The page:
This is a difficult one because when I look back at the road I’ve traveled, I see so many people who have helped me in so many ways and I’m grateful for each of those lessons. But if I had to choose one, it would have to be my Uncle Jimmy. It was his personality and outlook on life that really honed the skill set that I employ on the day-to-day. In my years of study, I’ve picked up various nuggets of knowledge from so many sources: books, classes, workshops, and others; I put them into practice, and I developed a discipline, attempted, failed, tried again, and again and eventually incorporated.

Are you working on any exciting new projects now? How do you think it might help people?

Unfortunately, I can’t talk about most of the projects until they are done, but there are some very exciting things in the works so keep an eye out for Hollywood Hypnotist Kevin Stone! However, I can tell you that I am currently working on many self-help audio programs and books designed for those who desire to enhance and improve the quality of their personal life.

Ok, thank you for sharing your inspired life. Let’s now talk about stress. How would you define stress?

Stress is how we react when we feel under pressure or threatened. It usually happens when we are in a situation that we don’t feel we can manage or control. We experience stress when we believe that we don’t have the time, resources, or knowledge to handle a situation. In short, we experience stress when we feel “out of control.”

In the Western world, humans typically have their shelter, food, and survival needs met. So what has led to this chronic stress? Why are so many of us always stressed out?

Stress is experienced when you face a stressful event and need to respond to it. What may be a stressful event for you might not be for someone else. So, there’s no one-size-fits-all definition of a stressor or stressful event or a single cause of stress. However, different people handle stress differently, in different situations. You’re more likely to handle stress better when you feel confident in your abilities and are able to take control of a situation and if you feel that you have adequate help and support.

What are some of the physical manifestations of being under a lot of stress? How does the human body react to stress?

There are several here are just a few of the common ones: Headache, Anxiety, Overeating, or under eating, Muscle tension, or pain, Restlessness, Angry outbursts, Chest pain, Lack of motivation or focus, Drug or alcohol misuse, Fatigue, Feeling overwhelmed, Social withdrawal, Stomach upset, Sadness or depression, Sleep problem.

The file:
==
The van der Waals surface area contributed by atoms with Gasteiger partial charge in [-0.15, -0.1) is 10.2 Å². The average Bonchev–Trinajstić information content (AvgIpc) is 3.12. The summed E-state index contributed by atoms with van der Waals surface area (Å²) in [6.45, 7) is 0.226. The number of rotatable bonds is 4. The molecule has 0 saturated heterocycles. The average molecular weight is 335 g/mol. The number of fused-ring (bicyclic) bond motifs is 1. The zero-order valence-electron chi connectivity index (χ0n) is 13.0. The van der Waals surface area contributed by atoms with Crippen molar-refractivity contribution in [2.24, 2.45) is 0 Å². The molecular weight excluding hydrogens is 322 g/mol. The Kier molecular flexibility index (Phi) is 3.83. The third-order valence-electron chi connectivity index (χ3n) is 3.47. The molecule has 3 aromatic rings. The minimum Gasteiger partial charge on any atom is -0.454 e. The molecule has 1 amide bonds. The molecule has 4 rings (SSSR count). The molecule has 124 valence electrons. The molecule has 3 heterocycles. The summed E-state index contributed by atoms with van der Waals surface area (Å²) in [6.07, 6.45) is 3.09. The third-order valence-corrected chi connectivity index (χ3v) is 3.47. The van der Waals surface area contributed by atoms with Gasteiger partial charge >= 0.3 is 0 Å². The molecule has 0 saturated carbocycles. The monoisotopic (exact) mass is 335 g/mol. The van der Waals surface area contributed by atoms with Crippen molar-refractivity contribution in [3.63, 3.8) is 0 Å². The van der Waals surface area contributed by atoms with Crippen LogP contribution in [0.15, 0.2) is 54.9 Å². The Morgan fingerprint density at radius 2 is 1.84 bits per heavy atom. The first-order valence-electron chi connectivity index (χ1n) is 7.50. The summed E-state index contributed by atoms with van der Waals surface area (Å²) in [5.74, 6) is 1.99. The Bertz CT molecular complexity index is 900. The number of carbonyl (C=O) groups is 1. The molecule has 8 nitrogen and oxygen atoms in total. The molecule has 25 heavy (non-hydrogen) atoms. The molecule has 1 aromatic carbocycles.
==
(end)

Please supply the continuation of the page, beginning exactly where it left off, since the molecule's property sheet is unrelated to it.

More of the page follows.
Is stress necessarily a bad thing? Can stress ever be good for us?

Stress is not always a bad thing. Let’s look at an example of good stress. We generally look forward to the outcome of the situation. Planning a wedding, getting a new job or promotion, or having a baby are common examples of good stress. Although these experiences involve a lot of work and even cause some difficult feelings, as any bride or new parent will attest the benefit of the event is worth the challenge.

You may think any type of stress is bad, but that isn’t the case. Good stress, or eustress, is the type of stress you feel when you’re excited. Your pulse quickens and your hormones surge, but there is no threat or fear.

You might feel this type of stress when you ride a roller coaster, compete in a game, or go on a first date. Good stress is short-term and it inspires and motivates you, focuses your energy, and enhances performance.

Bad stress, however, is the kind that wears you out, leaves you jittery, and is harmful to your health. Bad stress, or distress, can lead to anxiety, confusion, poor concentration, and decreased performance.

Bad stress can be short-term (acute) or long-term (chronic). Acute stress doesn’t take a heavy toll on your body if you can find ways to relax quickly. However, chronic stress, when you repeatedly face stressors, can take a heavy toll on your body and can cause negative health effects. Chronic stress can cause headaches, insomnia, weight gain, anxiety, pain, and high blood pressure.

Is there a difference between being in a short term stressful situation versus an ongoing stress? Are there long term ramifications to living in a constant state of stress?